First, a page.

Filmmaker to present U with French views of Middle East conflict

There has been a resurgence of violent acts of anti-Semitism in France.

Jerret Raffety

Students will have the opportunity to debate the French portrayal of the Palestinian-Israeli conflict in the Science Classroom Building today.

Jacques Tarnero, a French filmmaker, media critic, author and historian, will present a film and speak at the event, said Tessa Eagan, informational representative for the College of Liberal Arts.

Tarnero’s film, “Decryptage,” will be screened at 3:30 p.m. today and he will lecture afterward, Eagan said.

The event is part of the yearlong series, “The French Middle East: Fallout from the Arab-Israeli Conflict in France,” she said.

The lecture and film are being presented because they examine perceptions of the Middle East conflict in France and the French media’s depiction of the Palestinian-Israeli conflict, said Daniel Brewer, chairman of the French and Italian department at the University.

“It’s very important to think about the ways in which our ideas about history are shaped by the media,” Brewer said.

By looking at France, people can gain a better understanding of the conflict, said Bruno Chaouat, a professor with the French and Italian department and an organizer for the event.

“The country has the largest Muslim and Jewish communities in Europe, and what is happening there is a re-enactment of the Middle East conflict,” he said.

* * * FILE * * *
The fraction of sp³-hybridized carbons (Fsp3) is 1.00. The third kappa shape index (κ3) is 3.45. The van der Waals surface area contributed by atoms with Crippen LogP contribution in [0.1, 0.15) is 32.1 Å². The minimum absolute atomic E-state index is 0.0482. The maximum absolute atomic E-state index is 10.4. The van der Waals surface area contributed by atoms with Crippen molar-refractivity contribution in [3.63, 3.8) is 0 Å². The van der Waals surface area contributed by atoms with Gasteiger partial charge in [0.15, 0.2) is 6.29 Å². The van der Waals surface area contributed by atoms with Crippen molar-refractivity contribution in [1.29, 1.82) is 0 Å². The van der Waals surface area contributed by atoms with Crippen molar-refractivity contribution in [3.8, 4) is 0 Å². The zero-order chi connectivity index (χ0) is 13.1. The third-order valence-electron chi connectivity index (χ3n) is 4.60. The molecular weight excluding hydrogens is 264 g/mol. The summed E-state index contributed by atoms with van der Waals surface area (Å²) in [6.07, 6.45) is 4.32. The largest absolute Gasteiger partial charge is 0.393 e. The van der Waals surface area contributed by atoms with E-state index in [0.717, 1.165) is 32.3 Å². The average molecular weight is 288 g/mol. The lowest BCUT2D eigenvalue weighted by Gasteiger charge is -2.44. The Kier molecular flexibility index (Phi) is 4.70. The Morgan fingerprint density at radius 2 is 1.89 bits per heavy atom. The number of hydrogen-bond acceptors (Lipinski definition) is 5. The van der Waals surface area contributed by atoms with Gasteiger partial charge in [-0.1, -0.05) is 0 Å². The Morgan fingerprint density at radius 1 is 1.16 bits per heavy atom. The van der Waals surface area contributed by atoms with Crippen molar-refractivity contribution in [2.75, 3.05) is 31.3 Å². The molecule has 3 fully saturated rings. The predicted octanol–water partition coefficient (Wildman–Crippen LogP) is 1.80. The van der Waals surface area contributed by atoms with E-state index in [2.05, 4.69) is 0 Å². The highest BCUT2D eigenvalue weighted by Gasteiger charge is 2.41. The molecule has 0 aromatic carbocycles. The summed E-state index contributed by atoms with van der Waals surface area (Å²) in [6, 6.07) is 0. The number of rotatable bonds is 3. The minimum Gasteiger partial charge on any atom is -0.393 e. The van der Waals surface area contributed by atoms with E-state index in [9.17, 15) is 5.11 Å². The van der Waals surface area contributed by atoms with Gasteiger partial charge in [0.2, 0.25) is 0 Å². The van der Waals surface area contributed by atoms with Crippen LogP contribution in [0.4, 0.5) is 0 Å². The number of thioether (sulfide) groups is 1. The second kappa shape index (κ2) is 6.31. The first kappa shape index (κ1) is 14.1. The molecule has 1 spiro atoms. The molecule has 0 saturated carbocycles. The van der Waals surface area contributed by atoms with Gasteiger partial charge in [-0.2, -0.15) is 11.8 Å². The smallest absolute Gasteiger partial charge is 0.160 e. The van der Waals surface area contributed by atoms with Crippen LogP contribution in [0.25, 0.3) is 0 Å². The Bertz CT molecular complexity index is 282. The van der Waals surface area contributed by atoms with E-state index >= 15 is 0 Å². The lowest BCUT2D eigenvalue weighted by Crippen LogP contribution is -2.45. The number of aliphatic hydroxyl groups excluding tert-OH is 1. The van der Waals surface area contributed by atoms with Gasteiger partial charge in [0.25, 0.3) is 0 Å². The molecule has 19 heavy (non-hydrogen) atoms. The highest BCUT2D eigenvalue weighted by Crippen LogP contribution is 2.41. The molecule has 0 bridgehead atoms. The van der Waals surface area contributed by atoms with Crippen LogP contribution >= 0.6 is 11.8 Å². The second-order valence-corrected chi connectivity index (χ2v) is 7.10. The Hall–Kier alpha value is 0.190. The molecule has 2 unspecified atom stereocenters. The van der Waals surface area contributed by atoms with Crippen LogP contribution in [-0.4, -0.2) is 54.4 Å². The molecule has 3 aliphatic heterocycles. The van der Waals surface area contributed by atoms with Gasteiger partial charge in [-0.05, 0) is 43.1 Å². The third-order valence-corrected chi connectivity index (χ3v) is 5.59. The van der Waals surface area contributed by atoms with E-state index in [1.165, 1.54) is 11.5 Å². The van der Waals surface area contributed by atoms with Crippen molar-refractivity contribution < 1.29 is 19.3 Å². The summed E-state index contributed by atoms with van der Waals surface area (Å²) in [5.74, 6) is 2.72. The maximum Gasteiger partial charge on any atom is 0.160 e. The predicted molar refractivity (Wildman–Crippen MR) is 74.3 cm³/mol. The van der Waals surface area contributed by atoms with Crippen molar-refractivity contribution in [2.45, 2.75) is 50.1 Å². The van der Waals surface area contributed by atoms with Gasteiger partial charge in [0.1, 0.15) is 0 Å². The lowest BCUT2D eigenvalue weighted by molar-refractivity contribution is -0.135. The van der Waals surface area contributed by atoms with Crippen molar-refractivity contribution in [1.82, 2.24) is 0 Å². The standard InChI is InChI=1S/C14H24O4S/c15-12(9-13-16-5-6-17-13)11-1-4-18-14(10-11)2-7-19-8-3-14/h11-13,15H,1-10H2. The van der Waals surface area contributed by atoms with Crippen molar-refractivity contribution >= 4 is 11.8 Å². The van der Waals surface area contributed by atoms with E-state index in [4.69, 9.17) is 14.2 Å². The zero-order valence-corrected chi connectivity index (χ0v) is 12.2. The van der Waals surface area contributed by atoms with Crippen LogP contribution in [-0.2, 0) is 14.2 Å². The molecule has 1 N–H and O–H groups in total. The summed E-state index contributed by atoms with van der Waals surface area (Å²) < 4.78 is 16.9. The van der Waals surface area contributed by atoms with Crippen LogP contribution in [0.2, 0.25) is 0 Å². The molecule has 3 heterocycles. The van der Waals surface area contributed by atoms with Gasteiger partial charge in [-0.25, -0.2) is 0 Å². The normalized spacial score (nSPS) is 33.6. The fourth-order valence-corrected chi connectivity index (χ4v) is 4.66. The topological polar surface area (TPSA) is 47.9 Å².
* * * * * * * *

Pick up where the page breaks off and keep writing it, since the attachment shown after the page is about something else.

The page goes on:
There has been a resurgence of anti-Semitism in France, resulting in ongoing acts of physical assault, arson, vandalism and social intimidation, Chaouat said.

“The viewpoints expressed will provoke debates, and even hostility and empathy, but we are doing our best to keep the presentation as balanced, equitable and contrasting as possible,” he said.

The event is also being presented because it touches on Holocaust denial in France, said Stephen Feinstein, director of the Center for Holocaust and Genocide Studies at the University.

Some of Tarnero’s earlier films were directly inspired by denial of the Holocaust, such as books by French author Robert Faurisson, written in the 1970s, Feinstein said.

“There will always be an attempt to cover up genocide, because the last part of any criminal act is denial,” Feinstein said.

The series is organized by the University’s French and Italian department and co-sponsored by the CLA Scholarly Events Fund; the German, Scandinavian and Dutch department; the Center for Holocaust and Genocide Studies; the Center for Jewish Studies and other community groups and colleges in Minnesota, Eagan said.